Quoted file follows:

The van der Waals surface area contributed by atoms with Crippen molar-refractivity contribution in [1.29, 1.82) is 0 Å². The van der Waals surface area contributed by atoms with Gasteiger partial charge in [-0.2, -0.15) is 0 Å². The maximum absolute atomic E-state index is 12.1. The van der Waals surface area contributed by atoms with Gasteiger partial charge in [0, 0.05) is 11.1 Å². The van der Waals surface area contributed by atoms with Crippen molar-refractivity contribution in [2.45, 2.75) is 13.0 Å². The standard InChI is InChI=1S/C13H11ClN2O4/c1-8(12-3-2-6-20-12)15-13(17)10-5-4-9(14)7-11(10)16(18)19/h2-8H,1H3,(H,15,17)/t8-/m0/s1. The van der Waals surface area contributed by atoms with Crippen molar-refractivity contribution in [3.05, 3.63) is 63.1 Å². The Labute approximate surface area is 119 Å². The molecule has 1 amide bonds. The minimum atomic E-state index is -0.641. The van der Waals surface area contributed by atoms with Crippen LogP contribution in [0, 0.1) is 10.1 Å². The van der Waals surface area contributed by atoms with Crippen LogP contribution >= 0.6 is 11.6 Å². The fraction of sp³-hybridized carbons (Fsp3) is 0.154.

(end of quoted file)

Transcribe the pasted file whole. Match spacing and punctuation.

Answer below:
The van der Waals surface area contributed by atoms with Crippen molar-refractivity contribution in [1.29, 1.82) is 0 Å². The van der Waals surface area contributed by atoms with Gasteiger partial charge in [-0.2, -0.15) is 0 Å². The maximum absolute atomic E-state index is 12.1. The van der Waals surface area contributed by atoms with Gasteiger partial charge in [0, 0.05) is 11.1 Å². The van der Waals surface area contributed by atoms with Crippen molar-refractivity contribution in [2.45, 2.75) is 13.0 Å². The standard InChI is InChI=1S/C13H11ClN2O4/c1-8(12-3-2-6-20-12)15-13(17)10-5-4-9(14)7-11(10)16(18)19/h2-8H,1H3,(H,15,17)/t8-/m0/s1. The van der Waals surface area contributed by atoms with Crippen molar-refractivity contribution in [3.05, 3.63) is 63.1 Å². The Labute approximate surface area is 119 Å². The molecule has 1 amide bonds. The minimum atomic E-state index is -0.641. The van der Waals surface area contributed by atoms with Crippen LogP contribution in [0, 0.1) is 10.1 Å². The van der Waals surface area contributed by atoms with Crippen LogP contribution >= 0.6 is 11.6 Å². The fraction of sp³-hybridized carbons (Fsp3) is 0.154.